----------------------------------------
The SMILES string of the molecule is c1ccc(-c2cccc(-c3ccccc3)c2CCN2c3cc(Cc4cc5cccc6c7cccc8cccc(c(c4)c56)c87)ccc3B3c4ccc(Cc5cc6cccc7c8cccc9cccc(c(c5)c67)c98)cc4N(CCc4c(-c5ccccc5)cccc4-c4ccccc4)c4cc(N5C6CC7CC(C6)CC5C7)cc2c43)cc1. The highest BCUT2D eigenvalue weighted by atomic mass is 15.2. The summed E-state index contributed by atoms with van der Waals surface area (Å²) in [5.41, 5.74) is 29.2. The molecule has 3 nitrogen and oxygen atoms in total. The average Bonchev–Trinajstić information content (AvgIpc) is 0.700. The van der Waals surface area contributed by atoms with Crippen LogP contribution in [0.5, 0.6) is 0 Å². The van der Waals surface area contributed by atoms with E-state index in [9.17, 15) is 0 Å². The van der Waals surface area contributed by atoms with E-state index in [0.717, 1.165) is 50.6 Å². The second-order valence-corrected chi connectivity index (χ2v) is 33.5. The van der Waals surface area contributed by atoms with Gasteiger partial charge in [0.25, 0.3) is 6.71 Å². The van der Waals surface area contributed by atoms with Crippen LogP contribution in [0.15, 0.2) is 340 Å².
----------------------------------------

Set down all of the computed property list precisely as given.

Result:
The SMILES string of the molecule is c1ccc(-c2cccc(-c3ccccc3)c2CCN2c3cc(Cc4cc5cccc6c7cccc8cccc(c(c4)c56)c87)ccc3B3c4ccc(Cc5cc6cccc7c8cccc9cccc(c(c5)c67)c98)cc4N(CCc4c(-c5ccccc5)cccc4-c4ccccc4)c4cc(N5C6CC7CC(C6)CC5C7)cc2c43)cc1. The highest BCUT2D eigenvalue weighted by atomic mass is 15.2. The summed E-state index contributed by atoms with van der Waals surface area (Å²) in [5.41, 5.74) is 29.2. The molecule has 3 nitrogen and oxygen atoms in total. The average Bonchev–Trinajstić information content (AvgIpc) is 0.700. The van der Waals surface area contributed by atoms with Crippen LogP contribution in [0.5, 0.6) is 0 Å². The van der Waals surface area contributed by atoms with E-state index in [9.17, 15) is 0 Å². The van der Waals surface area contributed by atoms with E-state index in [0.717, 1.165) is 50.6 Å². The second-order valence-corrected chi connectivity index (χ2v) is 33.5. The van der Waals surface area contributed by atoms with Gasteiger partial charge in [0.25, 0.3) is 6.71 Å². The van der Waals surface area contributed by atoms with Crippen LogP contribution in [0.15, 0.2) is 340 Å².